Audubon Florida News

Florida’s Special Places: Lake Apopka

posted on August 31, 2011 in FL Special Places

Our latest nominee for Florida’s Special Places comes from Audubon supporter Harry Robinson who nominates one of Florida’s important and imperiled areas, Lake Apopka in Central Florida. The Orlando Sentinel published an article last week about the future of Lake Apopka and Audubon’s own Charles Lee has recently reported on a Lake County Commission vote that denied a permit for a nearby sewer sludge treatment facility, making this week’s nominee of extra importance. Thank you, Mr. Robinson for your submission – we hope to see more good news come from beautiful Lake Apopka in the very near future! Enjoy:

Lake Apopka is one of the most important ornithological sites in Florida, covering over 20,000 acres. I have been surveying half of that area since August 15, 1998. The bird list for Lake Apopka is at 348 and closing in, at least I hope so to the other important regions around the state.

In 1998 some 5,000 acres had been left flooded by the farmers when they sold their land to St. John’s River Water Management District. This quickly became a mecca for birds and birders including some from Europe who changed their itineraries from Miami to Orlando. Then fish eating birds started to die, the fields were drained and the area was closed. From April 1999 I again had access and have assisted the District in monitoring bird use and I found that there were lots of birds but the species had changed.

Initially weeds took over all the fields followed by plants such as Elderberry and Saltbush. The woodland edge birds started moving out into the fields with species such as the Blue Grosbeak and Indigo Bunting leading the way. More and more Yellow-breasted Chats started to nest out in the fields. Orchard Orioles were nesting in the scattered trees. In the early fall large numbers of Swallow-tailed Kites gathered to feed over the fields. Least and Ash-throated Flycatchers started to become regular migrants and winter visitors. The number of sparrows fell as the taller plants took over but that is the way it goes, each change in the vegetation brought its own set of birds.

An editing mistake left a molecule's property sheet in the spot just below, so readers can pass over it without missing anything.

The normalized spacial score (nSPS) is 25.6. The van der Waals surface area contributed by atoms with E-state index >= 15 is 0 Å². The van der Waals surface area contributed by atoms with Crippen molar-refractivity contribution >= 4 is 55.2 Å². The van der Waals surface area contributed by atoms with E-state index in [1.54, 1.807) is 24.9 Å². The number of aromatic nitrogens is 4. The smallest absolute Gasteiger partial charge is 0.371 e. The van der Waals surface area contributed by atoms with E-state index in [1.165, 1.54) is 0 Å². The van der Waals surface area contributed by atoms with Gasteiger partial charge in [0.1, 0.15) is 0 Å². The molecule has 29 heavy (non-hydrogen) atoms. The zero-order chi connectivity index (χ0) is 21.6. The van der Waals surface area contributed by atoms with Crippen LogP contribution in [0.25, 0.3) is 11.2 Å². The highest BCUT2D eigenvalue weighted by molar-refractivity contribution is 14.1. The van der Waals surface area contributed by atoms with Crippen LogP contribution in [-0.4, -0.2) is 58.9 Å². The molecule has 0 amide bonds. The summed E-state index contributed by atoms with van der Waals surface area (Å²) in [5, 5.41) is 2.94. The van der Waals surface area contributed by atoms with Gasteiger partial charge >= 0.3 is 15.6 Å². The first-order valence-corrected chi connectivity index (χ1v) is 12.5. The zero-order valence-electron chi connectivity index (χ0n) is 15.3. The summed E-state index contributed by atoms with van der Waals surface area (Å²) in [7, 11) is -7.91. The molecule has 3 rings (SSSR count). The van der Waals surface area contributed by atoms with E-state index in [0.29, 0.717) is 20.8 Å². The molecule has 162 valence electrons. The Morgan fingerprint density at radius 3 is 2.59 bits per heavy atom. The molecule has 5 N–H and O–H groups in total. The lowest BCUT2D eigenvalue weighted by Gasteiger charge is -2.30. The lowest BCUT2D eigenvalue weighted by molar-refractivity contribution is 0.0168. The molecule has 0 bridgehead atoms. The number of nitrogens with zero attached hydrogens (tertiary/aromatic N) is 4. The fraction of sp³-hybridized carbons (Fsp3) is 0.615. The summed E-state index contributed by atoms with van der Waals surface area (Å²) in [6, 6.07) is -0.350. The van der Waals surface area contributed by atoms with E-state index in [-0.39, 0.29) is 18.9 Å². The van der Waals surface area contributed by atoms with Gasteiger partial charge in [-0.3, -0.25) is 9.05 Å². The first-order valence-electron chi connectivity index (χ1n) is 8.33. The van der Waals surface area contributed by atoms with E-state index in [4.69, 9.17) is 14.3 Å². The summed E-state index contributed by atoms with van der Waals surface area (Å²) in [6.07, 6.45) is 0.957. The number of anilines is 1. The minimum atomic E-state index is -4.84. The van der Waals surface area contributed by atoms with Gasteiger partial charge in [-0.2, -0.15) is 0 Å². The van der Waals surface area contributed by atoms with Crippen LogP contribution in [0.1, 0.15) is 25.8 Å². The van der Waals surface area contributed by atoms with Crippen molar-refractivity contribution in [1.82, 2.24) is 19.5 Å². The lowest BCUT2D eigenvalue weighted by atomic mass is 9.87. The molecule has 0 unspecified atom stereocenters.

In preparation for the pesticide remediation the District started a regime of roller-chopping and then mowing these overgrown fields. This again brought a new set of birds. The Northern Harrier found the shorter vegetation to their liking and perhaps the biggest winter roost in the country formed in the eastern fields. Red-tailed Hawks and Bald Eagles arrived in ever larger numbers. In the summer Cattle Egrets took over. Originally they nested at the south of the lake, and then a few pairs moved north to be by the fields, then the whole colony moved north, why fly perhaps five miles when you could have your food supply nearly at your feet.

Nature of course had its say with the hurricanes of 2004. These storms dumped so much water on the fields that the District could not get into much of the area for a long time with its heavy equipment. So the plants grew again. I say “grew” but that is an understatement. These were old muck farms so a perennial plant such as Pigweed which is said to grow to a height of 12 feet grows here to 18 feet. There can be forests of just these plants.

In 2008 the District started to re-flood the area. Initially a 1.5 square mile area was shallow flooded. Again the bird population changed with water birds taking center stage again. It was not long before the Anhinga’s were nesting in large numbers and feeding frenzies of Snowy and Great Egrets could be seen at first light, later they dispersed over the area. In the winter there were huge numbers of coot and ducks.

It is I suspect normal to include photographs but they will only show what the habitat was at that moment in time, it will not look the same now. This is why I have given you a potted history. What I see today I will in all probability not see in six months as the vegetation will have changed so much. Therefore I cannot describe to you what you will see when the area is opened again to the public. The District is determined to open the area to the public when the flooding is complete. All I can say is that it will be a great area for birds and wildlife; there are lots of River Otters, Bobcats and Coyotes.

All I can say about the future is that I have no idea what the area will look like but it will have a host of interesting birds for you to see. There will be many rarities and many of the high counts will be exceeded in the future. When the area is opened to the public just go out and enjoy what is and will be one of the most interesting birding sites in Florida.


1 Comment

  1. Thanks, Harry. Can’t wait until the District allows it to be open to the public! Florida’s fourth largest lake (once 2nd largest before drainage for muck farms) has so many interesting birds, different in each season.

    Comment by Deborah Green — September 1, 2011 @ 1:53 pm

RSS feed for comments on this post.

Sorry, the comment form is closed at this time.